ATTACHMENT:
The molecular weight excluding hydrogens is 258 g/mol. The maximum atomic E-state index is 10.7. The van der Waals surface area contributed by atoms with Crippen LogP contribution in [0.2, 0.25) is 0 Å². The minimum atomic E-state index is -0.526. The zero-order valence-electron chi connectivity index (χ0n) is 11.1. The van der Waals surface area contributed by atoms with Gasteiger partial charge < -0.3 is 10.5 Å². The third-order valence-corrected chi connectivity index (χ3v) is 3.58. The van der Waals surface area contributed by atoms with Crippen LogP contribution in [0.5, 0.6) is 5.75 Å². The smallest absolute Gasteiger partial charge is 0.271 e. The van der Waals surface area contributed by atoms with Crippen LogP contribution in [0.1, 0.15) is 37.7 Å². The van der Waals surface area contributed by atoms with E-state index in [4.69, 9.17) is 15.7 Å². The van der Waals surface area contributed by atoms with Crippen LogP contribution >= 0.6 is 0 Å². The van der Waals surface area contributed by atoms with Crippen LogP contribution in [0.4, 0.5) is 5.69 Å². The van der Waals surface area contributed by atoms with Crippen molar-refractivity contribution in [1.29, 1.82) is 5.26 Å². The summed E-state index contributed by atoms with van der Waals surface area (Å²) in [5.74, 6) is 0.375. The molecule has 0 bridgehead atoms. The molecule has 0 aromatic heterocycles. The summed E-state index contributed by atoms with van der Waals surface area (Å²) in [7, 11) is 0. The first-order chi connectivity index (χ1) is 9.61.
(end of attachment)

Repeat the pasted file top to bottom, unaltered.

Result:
The molecular weight excluding hydrogens is 258 g/mol. The maximum atomic E-state index is 10.7. The van der Waals surface area contributed by atoms with Crippen LogP contribution in [0.2, 0.25) is 0 Å². The minimum atomic E-state index is -0.526. The zero-order valence-electron chi connectivity index (χ0n) is 11.1. The van der Waals surface area contributed by atoms with Gasteiger partial charge < -0.3 is 10.5 Å². The third-order valence-corrected chi connectivity index (χ3v) is 3.58. The van der Waals surface area contributed by atoms with Crippen LogP contribution in [0.5, 0.6) is 5.75 Å². The smallest absolute Gasteiger partial charge is 0.271 e. The van der Waals surface area contributed by atoms with Crippen LogP contribution in [0.1, 0.15) is 37.7 Å². The van der Waals surface area contributed by atoms with E-state index in [4.69, 9.17) is 15.7 Å². The van der Waals surface area contributed by atoms with Crippen LogP contribution >= 0.6 is 0 Å². The van der Waals surface area contributed by atoms with Crippen LogP contribution in [0.4, 0.5) is 5.69 Å². The van der Waals surface area contributed by atoms with Crippen molar-refractivity contribution in [1.29, 1.82) is 5.26 Å². The summed E-state index contributed by atoms with van der Waals surface area (Å²) in [5.74, 6) is 0.375. The molecule has 0 bridgehead atoms. The molecule has 0 aromatic heterocycles. The summed E-state index contributed by atoms with van der Waals surface area (Å²) in [7, 11) is 0. The first-order chi connectivity index (χ1) is 9.61.